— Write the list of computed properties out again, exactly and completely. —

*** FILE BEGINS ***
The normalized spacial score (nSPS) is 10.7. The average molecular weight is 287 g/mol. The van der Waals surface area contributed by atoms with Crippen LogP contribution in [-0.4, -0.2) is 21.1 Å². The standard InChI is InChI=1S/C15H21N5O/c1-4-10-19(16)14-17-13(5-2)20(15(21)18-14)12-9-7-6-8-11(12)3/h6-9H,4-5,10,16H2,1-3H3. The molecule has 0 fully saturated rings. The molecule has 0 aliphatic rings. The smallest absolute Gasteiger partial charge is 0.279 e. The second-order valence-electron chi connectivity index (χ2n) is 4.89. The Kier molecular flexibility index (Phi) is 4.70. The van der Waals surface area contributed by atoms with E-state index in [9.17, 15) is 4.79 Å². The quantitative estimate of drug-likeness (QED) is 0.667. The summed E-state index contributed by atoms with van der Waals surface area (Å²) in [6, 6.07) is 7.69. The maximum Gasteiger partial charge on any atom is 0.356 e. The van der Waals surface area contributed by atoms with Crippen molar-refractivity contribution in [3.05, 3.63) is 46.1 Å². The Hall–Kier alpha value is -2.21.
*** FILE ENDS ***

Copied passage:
The normalized spacial score (nSPS) is 10.7. The average molecular weight is 287 g/mol. The van der Waals surface area contributed by atoms with Crippen LogP contribution in [-0.4, -0.2) is 21.1 Å². The standard InChI is InChI=1S/C15H21N5O/c1-4-10-19(16)14-17-13(5-2)20(15(21)18-14)12-9-7-6-8-11(12)3/h6-9H,4-5,10,16H2,1-3H3. The molecule has 0 fully saturated rings. The molecule has 0 aliphatic rings. The smallest absolute Gasteiger partial charge is 0.279 e. The second-order valence-electron chi connectivity index (χ2n) is 4.89. The Kier molecular flexibility index (Phi) is 4.70. The van der Waals surface area contributed by atoms with E-state index in [9.17, 15) is 4.79 Å². The quantitative estimate of drug-likeness (QED) is 0.667. The summed E-state index contributed by atoms with van der Waals surface area (Å²) in [6, 6.07) is 7.69. The maximum Gasteiger partial charge on any atom is 0.356 e. The van der Waals surface area contributed by atoms with Crippen molar-refractivity contribution in [3.05, 3.63) is 46.1 Å². The Hall–Kier alpha value is -2.21.